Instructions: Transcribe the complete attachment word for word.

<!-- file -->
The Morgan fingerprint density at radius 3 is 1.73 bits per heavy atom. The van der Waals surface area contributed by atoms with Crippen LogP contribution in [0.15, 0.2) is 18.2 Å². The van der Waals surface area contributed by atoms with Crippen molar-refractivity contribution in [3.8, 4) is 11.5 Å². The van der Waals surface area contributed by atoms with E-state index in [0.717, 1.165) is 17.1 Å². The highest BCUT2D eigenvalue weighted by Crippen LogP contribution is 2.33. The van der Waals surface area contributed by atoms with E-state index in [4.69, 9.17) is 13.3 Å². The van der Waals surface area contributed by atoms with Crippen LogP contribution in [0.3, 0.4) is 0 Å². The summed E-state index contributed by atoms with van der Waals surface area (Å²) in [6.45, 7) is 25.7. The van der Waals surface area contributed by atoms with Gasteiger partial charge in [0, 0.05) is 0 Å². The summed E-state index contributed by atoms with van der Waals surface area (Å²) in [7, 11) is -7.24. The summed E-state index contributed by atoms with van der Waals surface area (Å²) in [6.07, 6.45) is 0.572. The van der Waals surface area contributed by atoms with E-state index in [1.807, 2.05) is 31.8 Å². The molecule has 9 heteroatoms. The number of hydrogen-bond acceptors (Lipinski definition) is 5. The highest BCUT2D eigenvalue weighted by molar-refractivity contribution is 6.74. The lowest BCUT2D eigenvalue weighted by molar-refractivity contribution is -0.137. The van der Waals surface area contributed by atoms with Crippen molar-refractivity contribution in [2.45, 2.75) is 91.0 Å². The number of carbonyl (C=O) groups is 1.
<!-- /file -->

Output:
The Morgan fingerprint density at radius 3 is 1.73 bits per heavy atom. The van der Waals surface area contributed by atoms with Crippen LogP contribution in [0.15, 0.2) is 18.2 Å². The van der Waals surface area contributed by atoms with Crippen molar-refractivity contribution in [3.8, 4) is 11.5 Å². The van der Waals surface area contributed by atoms with E-state index in [0.717, 1.165) is 17.1 Å². The highest BCUT2D eigenvalue weighted by Crippen LogP contribution is 2.33. The van der Waals surface area contributed by atoms with E-state index in [4.69, 9.17) is 13.3 Å². The van der Waals surface area contributed by atoms with Crippen LogP contribution in [0.3, 0.4) is 0 Å². The summed E-state index contributed by atoms with van der Waals surface area (Å²) in [6.45, 7) is 25.7. The van der Waals surface area contributed by atoms with Gasteiger partial charge in [0, 0.05) is 0 Å². The summed E-state index contributed by atoms with van der Waals surface area (Å²) in [7, 11) is -7.24. The summed E-state index contributed by atoms with van der Waals surface area (Å²) in [6.07, 6.45) is 0.572. The van der Waals surface area contributed by atoms with E-state index in [1.807, 2.05) is 31.8 Å². The molecule has 9 heteroatoms. The number of hydrogen-bond acceptors (Lipinski definition) is 5. The highest BCUT2D eigenvalue weighted by molar-refractivity contribution is 6.74. The lowest BCUT2D eigenvalue weighted by molar-refractivity contribution is -0.137. The van der Waals surface area contributed by atoms with Crippen molar-refractivity contribution in [2.45, 2.75) is 91.0 Å². The number of carbonyl (C=O) groups is 1.